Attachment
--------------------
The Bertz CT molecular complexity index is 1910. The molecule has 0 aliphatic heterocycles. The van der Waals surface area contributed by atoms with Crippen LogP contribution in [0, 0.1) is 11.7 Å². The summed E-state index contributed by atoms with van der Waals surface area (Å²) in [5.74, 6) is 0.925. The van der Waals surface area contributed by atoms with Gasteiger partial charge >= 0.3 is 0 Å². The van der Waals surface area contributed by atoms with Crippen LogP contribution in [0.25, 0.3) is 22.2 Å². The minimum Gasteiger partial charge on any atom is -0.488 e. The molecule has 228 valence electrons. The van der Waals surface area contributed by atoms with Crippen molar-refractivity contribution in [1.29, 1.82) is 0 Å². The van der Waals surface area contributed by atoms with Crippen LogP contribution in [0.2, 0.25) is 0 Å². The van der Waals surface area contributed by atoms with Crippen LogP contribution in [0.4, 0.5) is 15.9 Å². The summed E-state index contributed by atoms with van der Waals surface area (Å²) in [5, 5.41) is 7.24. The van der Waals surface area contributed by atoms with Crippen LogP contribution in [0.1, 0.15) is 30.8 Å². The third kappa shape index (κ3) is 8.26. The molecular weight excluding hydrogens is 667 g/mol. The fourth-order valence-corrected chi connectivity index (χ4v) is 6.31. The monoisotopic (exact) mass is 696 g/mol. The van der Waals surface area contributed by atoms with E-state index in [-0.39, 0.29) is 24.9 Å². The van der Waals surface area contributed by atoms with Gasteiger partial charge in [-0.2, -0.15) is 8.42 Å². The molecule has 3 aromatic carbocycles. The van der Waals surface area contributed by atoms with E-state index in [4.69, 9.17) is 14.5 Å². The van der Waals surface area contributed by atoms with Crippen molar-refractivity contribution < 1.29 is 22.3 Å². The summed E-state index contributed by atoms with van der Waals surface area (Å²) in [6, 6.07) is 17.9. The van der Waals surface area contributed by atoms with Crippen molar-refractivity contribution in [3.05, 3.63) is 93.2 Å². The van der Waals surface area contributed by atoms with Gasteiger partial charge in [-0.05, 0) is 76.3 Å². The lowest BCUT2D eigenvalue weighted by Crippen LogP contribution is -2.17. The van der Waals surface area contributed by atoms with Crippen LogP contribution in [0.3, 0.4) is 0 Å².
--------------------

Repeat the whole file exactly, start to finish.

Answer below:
The Bertz CT molecular complexity index is 1910. The molecule has 0 aliphatic heterocycles. The van der Waals surface area contributed by atoms with Crippen LogP contribution in [0, 0.1) is 11.7 Å². The summed E-state index contributed by atoms with van der Waals surface area (Å²) in [5.74, 6) is 0.925. The van der Waals surface area contributed by atoms with Gasteiger partial charge >= 0.3 is 0 Å². The van der Waals surface area contributed by atoms with Crippen LogP contribution in [0.25, 0.3) is 22.2 Å². The minimum Gasteiger partial charge on any atom is -0.488 e. The molecule has 228 valence electrons. The van der Waals surface area contributed by atoms with Crippen molar-refractivity contribution in [1.29, 1.82) is 0 Å². The van der Waals surface area contributed by atoms with Crippen LogP contribution in [0.2, 0.25) is 0 Å². The van der Waals surface area contributed by atoms with Crippen LogP contribution in [0.4, 0.5) is 15.9 Å². The summed E-state index contributed by atoms with van der Waals surface area (Å²) in [5, 5.41) is 7.24. The van der Waals surface area contributed by atoms with Crippen LogP contribution in [0.1, 0.15) is 30.8 Å². The third kappa shape index (κ3) is 8.26. The molecular weight excluding hydrogens is 667 g/mol. The fourth-order valence-corrected chi connectivity index (χ4v) is 6.31. The monoisotopic (exact) mass is 696 g/mol. The van der Waals surface area contributed by atoms with E-state index in [-0.39, 0.29) is 24.9 Å². The van der Waals surface area contributed by atoms with Gasteiger partial charge in [-0.2, -0.15) is 8.42 Å². The molecule has 3 aromatic carbocycles. The van der Waals surface area contributed by atoms with E-state index in [4.69, 9.17) is 14.5 Å². The van der Waals surface area contributed by atoms with Crippen molar-refractivity contribution < 1.29 is 22.3 Å². The summed E-state index contributed by atoms with van der Waals surface area (Å²) in [6, 6.07) is 17.9. The van der Waals surface area contributed by atoms with Crippen molar-refractivity contribution in [3.05, 3.63) is 93.2 Å². The van der Waals surface area contributed by atoms with Gasteiger partial charge in [-0.05, 0) is 76.3 Å². The lowest BCUT2D eigenvalue weighted by Crippen LogP contribution is -2.17. The van der Waals surface area contributed by atoms with Crippen LogP contribution in [0.3, 0.4) is 0 Å².